An Auckland police officer has been charged with attempting to pervert the course of justice after allegedly sneaking into a station to destroy his own evidential blood samples.
The officer has been stood down from duties after what a top Auckland cop has described as a serious incident at a North Shore station.
The police officer, 33, who appeared in the Waitākere District Court today, is charged with illegally entering a police station and attempting to pervert the course of justice by destroying evidential blood samples taken from him.
He also faces a charge of driving while forbidden to drive.
Court documents show the blood samples were taken from the officer on Sunday - the same day police claim he snuck into the Harbour Bridge station to allegedly destroy the evidence against him.
The charge of wilfully attempting to pervert the course of justice has a maximum penalty of seven years imprisonment, while entering the Northcote Pt police base with intent to commit an imprisonable offence carries the possibility of up to 10 years in prison.
Driving while forbidden has a maximum penalty of a $10,000 fine.
The officer did not enter a plea on the three charges and was remanded on bail ahead of his next appearance in a month's time in the same court.
He was not initially granted name suppression when he appeared before a registrar, represented by duty lawyer George Burns.
When Burns realised the Herald was making inquiries, he asked for the matter to be recalled. The officer was then granted interim name suppression.
A police prosecutor in court said police were neutral on whether suppression was to be granted.
Arguments for and against suppression will be heard at his next appearance, when he is expected to be represented by a Police Association-nominated lawyer.
The officer was at home with his young family in West Auckland when approached by the Herald. He declined to comment.
Waitematā District Commander Superintendent Naila Hassan said police "take the conduct of our people incredibly seriously" and a thorough investigation is under way.
As part of standard procedure police have notified the Independent Police Conduct Authority.
Instances of cops allegedly drink driving are rare - but not unheard of.
The most well-known case involved the previous Police Commissioner Mike Bush, succeeded by Andrew Coster in 2020.
In 2017, Bush admitted his historical drink driving conviction after inquiries from media.
He was caught while off-duty in Auckland in 1983.
At the time, he was aged 23 and held the rank of detective constable.
Bush pre-empted media coverage of the revelation by admitting the historical conviction in a weekly blog.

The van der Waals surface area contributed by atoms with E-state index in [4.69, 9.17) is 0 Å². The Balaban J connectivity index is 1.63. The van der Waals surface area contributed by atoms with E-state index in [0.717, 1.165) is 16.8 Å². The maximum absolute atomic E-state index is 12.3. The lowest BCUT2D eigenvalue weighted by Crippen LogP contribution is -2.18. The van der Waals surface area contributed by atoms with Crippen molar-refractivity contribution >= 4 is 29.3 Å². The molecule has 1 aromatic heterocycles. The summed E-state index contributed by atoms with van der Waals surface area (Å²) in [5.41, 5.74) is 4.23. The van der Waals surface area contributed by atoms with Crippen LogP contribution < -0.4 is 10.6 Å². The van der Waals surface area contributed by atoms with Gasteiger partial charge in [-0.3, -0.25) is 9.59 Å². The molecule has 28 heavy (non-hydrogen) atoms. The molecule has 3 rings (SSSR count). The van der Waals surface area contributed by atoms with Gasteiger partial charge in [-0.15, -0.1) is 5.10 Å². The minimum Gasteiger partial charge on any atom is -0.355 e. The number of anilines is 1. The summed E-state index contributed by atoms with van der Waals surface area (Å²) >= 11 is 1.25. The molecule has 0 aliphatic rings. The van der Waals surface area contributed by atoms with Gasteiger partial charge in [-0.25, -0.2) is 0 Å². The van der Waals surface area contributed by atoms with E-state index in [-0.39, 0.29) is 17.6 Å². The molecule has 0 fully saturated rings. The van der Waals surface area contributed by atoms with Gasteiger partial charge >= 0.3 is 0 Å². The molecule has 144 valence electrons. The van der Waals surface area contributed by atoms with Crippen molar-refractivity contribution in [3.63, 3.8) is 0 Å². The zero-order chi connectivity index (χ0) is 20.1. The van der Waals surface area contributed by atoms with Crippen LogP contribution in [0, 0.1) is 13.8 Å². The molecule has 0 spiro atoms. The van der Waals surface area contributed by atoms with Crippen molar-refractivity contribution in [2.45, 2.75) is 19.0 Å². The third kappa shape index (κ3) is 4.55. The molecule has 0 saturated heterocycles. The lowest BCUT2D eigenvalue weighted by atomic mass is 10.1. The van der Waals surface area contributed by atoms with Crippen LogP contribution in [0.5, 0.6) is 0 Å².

"I didn't lose my job at the time because it wasn't until 1991- eight years after it happened - that the then Commissioner of Police made it clear that subsequent drink-drive convictions for a police officer could place their career in jeopardy," the blog said.
"It was extremely poor judgment by me 34 years ago, for which I am sorry. I make no excuses. It is something I deeply regret and have reflected on ever since."
He said his name and occupation were reported in an Auckland newspaper at the time, as was commonplace when media reported much more widely on the courts, including minor charges.
More recently, police launched an employment investigation after an off-duty officer was caught driving in Auckland in 2020.
He was fined and disqualified from driving for six months but resigned before the police could finish their employment inquiry.
The following year, Bay of Plenty constable Andrew Rush was convicted for crashing a police car while drink driving on duty.
His breath alcohol reading was 1204 micrograms per litre, almost five times the adult legal limit of 250mcg.
He apologised to the public and his colleagues in a statement supplied by his lawyer.
"He has been suffering from a post-traumatic stress injury which rapidly developed into
severe depression and alcoholism," the statement said.
"Andrew is deeply regretful for what he has done and immediately accepted
responsibility for his actions."
Police professional conduct statistics show that in the year to April 2022, there have been 30 allegations of traffic offences by police.
They included allegations relating to driving behaviour (15), inappropriate pursuits (6) excessive speed (4), use of vehicle (4) and other traffic offences (1).
Nineteen of the allegations have been investigated and of those, just one was upheld.
- Jared Savage and George Block, NZ Herald